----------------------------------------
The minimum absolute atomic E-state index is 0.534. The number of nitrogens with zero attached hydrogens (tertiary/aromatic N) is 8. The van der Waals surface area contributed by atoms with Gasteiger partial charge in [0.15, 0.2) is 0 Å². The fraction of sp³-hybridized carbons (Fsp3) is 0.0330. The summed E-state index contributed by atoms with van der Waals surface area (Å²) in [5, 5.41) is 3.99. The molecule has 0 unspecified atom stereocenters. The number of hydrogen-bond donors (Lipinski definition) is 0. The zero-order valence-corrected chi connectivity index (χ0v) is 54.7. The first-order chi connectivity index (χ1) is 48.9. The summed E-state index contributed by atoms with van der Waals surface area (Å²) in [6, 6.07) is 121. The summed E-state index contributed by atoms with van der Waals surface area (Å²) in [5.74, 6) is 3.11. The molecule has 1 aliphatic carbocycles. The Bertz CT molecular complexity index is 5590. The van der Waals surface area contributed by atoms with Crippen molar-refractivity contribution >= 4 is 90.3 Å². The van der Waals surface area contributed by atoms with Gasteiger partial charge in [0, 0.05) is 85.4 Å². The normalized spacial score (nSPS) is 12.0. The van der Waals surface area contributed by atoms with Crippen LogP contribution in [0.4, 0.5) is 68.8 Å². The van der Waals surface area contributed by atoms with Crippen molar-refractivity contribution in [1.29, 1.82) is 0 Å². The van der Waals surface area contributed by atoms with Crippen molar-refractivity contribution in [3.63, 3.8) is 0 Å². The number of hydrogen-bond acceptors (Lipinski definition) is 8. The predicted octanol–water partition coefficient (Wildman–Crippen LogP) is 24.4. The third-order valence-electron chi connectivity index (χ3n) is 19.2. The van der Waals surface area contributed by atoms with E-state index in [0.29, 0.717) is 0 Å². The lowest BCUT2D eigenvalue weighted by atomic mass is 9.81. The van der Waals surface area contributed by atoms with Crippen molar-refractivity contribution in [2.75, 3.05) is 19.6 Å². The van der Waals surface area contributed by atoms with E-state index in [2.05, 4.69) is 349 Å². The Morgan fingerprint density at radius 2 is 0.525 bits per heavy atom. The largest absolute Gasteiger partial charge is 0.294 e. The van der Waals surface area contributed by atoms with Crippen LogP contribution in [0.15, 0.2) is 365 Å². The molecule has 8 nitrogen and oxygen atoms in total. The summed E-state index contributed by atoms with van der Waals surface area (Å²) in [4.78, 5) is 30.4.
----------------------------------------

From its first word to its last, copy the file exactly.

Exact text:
The minimum absolute atomic E-state index is 0.534. The number of nitrogens with zero attached hydrogens (tertiary/aromatic N) is 8. The van der Waals surface area contributed by atoms with Gasteiger partial charge in [0.15, 0.2) is 0 Å². The fraction of sp³-hybridized carbons (Fsp3) is 0.0330. The summed E-state index contributed by atoms with van der Waals surface area (Å²) in [5, 5.41) is 3.99. The molecule has 0 unspecified atom stereocenters. The number of hydrogen-bond donors (Lipinski definition) is 0. The zero-order valence-corrected chi connectivity index (χ0v) is 54.7. The first-order chi connectivity index (χ1) is 48.9. The summed E-state index contributed by atoms with van der Waals surface area (Å²) in [6, 6.07) is 121. The summed E-state index contributed by atoms with van der Waals surface area (Å²) in [5.74, 6) is 3.11. The molecule has 1 aliphatic carbocycles. The Bertz CT molecular complexity index is 5590. The van der Waals surface area contributed by atoms with Crippen molar-refractivity contribution >= 4 is 90.3 Å². The van der Waals surface area contributed by atoms with Gasteiger partial charge in [0, 0.05) is 85.4 Å². The normalized spacial score (nSPS) is 12.0. The van der Waals surface area contributed by atoms with Crippen LogP contribution in [0.4, 0.5) is 68.8 Å². The van der Waals surface area contributed by atoms with Crippen molar-refractivity contribution in [1.29, 1.82) is 0 Å². The van der Waals surface area contributed by atoms with Crippen molar-refractivity contribution in [3.63, 3.8) is 0 Å². The number of hydrogen-bond acceptors (Lipinski definition) is 8. The predicted octanol–water partition coefficient (Wildman–Crippen LogP) is 24.4. The third-order valence-electron chi connectivity index (χ3n) is 19.2. The van der Waals surface area contributed by atoms with E-state index in [0.29, 0.717) is 0 Å². The lowest BCUT2D eigenvalue weighted by atomic mass is 9.81. The van der Waals surface area contributed by atoms with Crippen molar-refractivity contribution in [2.75, 3.05) is 19.6 Å². The van der Waals surface area contributed by atoms with E-state index in [2.05, 4.69) is 349 Å². The Morgan fingerprint density at radius 2 is 0.525 bits per heavy atom. The largest absolute Gasteiger partial charge is 0.294 e. The van der Waals surface area contributed by atoms with Crippen LogP contribution in [0.15, 0.2) is 365 Å². The molecule has 8 nitrogen and oxygen atoms in total. The summed E-state index contributed by atoms with van der Waals surface area (Å²) in [4.78, 5) is 30.4.